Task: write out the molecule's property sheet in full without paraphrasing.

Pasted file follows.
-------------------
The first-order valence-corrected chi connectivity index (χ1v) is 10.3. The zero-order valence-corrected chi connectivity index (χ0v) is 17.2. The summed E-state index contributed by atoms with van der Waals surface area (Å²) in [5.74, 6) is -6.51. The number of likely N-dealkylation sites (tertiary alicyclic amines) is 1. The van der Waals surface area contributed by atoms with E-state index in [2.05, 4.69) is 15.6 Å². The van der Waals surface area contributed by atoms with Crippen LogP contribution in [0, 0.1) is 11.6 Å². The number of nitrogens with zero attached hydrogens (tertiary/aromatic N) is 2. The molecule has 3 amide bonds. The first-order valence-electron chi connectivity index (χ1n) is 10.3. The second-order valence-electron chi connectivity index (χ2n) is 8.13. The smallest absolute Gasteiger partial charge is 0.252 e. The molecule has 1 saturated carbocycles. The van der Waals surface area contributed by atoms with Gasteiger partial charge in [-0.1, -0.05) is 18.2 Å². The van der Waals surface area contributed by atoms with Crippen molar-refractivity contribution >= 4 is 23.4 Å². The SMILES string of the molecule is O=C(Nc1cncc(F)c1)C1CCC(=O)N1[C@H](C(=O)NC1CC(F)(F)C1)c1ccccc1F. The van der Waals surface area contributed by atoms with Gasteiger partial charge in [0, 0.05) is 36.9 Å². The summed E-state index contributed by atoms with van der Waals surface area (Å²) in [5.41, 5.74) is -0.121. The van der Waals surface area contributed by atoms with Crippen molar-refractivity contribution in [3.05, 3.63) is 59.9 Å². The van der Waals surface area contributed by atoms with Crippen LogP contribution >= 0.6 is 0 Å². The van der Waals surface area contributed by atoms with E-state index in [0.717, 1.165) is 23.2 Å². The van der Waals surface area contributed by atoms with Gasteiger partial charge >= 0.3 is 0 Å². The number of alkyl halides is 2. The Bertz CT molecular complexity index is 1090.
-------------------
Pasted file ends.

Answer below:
The first-order valence-corrected chi connectivity index (χ1v) is 10.3. The zero-order valence-corrected chi connectivity index (χ0v) is 17.2. The summed E-state index contributed by atoms with van der Waals surface area (Å²) in [5.74, 6) is -6.51. The number of likely N-dealkylation sites (tertiary alicyclic amines) is 1. The van der Waals surface area contributed by atoms with E-state index in [2.05, 4.69) is 15.6 Å². The van der Waals surface area contributed by atoms with Crippen LogP contribution in [0, 0.1) is 11.6 Å². The number of nitrogens with zero attached hydrogens (tertiary/aromatic N) is 2. The molecule has 3 amide bonds. The first-order valence-electron chi connectivity index (χ1n) is 10.3. The second-order valence-electron chi connectivity index (χ2n) is 8.13. The smallest absolute Gasteiger partial charge is 0.252 e. The molecule has 1 saturated carbocycles. The van der Waals surface area contributed by atoms with Gasteiger partial charge in [-0.1, -0.05) is 18.2 Å². The van der Waals surface area contributed by atoms with Crippen molar-refractivity contribution >= 4 is 23.4 Å². The SMILES string of the molecule is O=C(Nc1cncc(F)c1)C1CCC(=O)N1[C@H](C(=O)NC1CC(F)(F)C1)c1ccccc1F. The van der Waals surface area contributed by atoms with Gasteiger partial charge in [0, 0.05) is 36.9 Å². The summed E-state index contributed by atoms with van der Waals surface area (Å²) in [5.41, 5.74) is -0.121. The van der Waals surface area contributed by atoms with Crippen molar-refractivity contribution in [3.05, 3.63) is 59.9 Å². The van der Waals surface area contributed by atoms with Crippen LogP contribution >= 0.6 is 0 Å². The van der Waals surface area contributed by atoms with E-state index in [0.717, 1.165) is 23.2 Å². The van der Waals surface area contributed by atoms with Gasteiger partial charge >= 0.3 is 0 Å². The number of alkyl halides is 2. The Bertz CT molecular complexity index is 1090.